“If they’re dealing fentanyl … they’re just pumping poison out into the streets,” Dean Palozej said. “I’d like to see these guys on a first offense get three to five years. The second offense, charge them with murder. This is going on way too much. People are dying.”
Lawmakers in Connecticut, Hawaii, Mississippi and Virginia have proposed murder and manslaughter charges for overdoses this year. Several states passed such laws over the past two years, while others have taken to charging drug deaths under murder and manslaughter statutes that don’t specifically mention overdoses.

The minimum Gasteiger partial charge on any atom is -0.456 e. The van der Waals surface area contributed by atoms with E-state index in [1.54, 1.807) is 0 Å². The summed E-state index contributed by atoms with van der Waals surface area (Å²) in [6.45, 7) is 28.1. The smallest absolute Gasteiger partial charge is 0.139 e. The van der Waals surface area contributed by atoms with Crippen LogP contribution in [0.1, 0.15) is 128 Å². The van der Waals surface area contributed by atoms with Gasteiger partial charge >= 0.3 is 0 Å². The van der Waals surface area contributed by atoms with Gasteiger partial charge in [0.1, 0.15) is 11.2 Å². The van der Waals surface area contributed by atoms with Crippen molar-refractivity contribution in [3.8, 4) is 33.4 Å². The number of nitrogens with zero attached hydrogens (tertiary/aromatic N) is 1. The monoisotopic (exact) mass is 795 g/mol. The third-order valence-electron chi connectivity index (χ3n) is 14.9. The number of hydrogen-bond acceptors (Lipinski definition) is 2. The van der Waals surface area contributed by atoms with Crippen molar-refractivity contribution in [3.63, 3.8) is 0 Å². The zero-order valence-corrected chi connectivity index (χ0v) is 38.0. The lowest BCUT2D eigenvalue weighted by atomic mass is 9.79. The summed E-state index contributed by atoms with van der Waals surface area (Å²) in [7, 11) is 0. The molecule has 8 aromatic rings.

Twenty states now have so-called “drug-induced homicide” laws that carry the same sentences as murder and manslaughter, according to the Drug Policy Alliance, a nonprofit drug policy organization based in New York.